Business travellers are increasingly more inclined to take to the road to conduct business, according to a new U.S. survey issued by Yesawich, Pepperdine & Brown.
As business travel gets back to normal, companies continue the call to trim travel costs.
Business travel is still big. The YP&B national poll reports that fully 81% of business travellers said their travel plans would not be influenced by the events of 11th September, up from 67% in a similar survey completed by the firm on the 12th of September. The poll was taken with 800 qualified travelers during the week of 8th October.
Only 12% of business travelers actually cancelled a business trip since the 11th of September according to the survey. Among those who have scrapped business trips, the types of trips most frequently cancelled were an individual business trip (66%) or a trip to attend a corporate business meeting or convention (49%).
One month after the terrorist attacks, only one of four business travellers said they would cancel a future business trip, compared to nearly 40% on 12th September. Business travelers also indicated less apprehension about traveling to specific destinations than they did a month earlier, including trips to both New York and Washington. Among business travelers who stated they were going to alter their travel plans, there is still considerable hesitation about traveling abroad. Nearly six out of the ten said they were planning to take fewer international trips in the months ahead. According to the survey, safety was the overriding concern among business travelers who acknowledged a change in their travel plans, although there was also some indication that the economy was playing a role in the travel slump.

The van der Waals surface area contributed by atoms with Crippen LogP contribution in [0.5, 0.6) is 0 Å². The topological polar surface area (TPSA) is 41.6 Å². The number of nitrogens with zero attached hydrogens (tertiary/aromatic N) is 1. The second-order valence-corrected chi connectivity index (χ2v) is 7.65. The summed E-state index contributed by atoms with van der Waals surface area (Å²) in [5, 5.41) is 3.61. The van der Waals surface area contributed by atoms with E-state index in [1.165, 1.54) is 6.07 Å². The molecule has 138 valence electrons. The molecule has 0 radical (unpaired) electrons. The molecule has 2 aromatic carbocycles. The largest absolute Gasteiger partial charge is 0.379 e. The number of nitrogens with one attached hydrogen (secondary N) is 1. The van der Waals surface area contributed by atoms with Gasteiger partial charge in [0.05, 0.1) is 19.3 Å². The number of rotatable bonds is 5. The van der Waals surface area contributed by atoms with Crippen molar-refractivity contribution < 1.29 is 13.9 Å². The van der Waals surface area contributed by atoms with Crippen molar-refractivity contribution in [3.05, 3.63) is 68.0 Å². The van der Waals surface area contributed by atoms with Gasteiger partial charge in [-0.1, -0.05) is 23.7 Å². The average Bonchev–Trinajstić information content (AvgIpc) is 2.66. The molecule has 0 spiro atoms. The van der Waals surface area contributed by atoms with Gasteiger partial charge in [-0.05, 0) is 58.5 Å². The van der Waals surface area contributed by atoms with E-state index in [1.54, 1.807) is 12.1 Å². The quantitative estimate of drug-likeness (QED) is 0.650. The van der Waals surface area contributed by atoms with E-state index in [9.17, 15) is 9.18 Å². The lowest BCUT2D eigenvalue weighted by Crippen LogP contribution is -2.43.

The reasons cited most frequently for canceling a business trip included:
? A belief that it is not safe to fly (28%)
? Company restrictions imposed on travel because of concerns about safety (21%)
? A belief that it is not safe to travel (18%)
Only 12% of business travelers said they planned to travel less because their company had placed restrictions on travel as a result of concerns about the economy.
Business travellers also indicated they are less receptive to discounts and promotional offers from airlines and hotel companies than their leisure counterparts. Only a quarter of business travellers said they would be motivated to travel again by a hotel discount, while just 30% said an airline discount would encourage them to once again take to the skies.
Yesawich, Pepperdine & Brown (YP&B) is America`s leading marketing services firm specializing in serving the travel industry.
For a copy of the October business travel survey results (including PowerPoint visualization of the results), visit the Yesawich, Pepperdine & Brown website: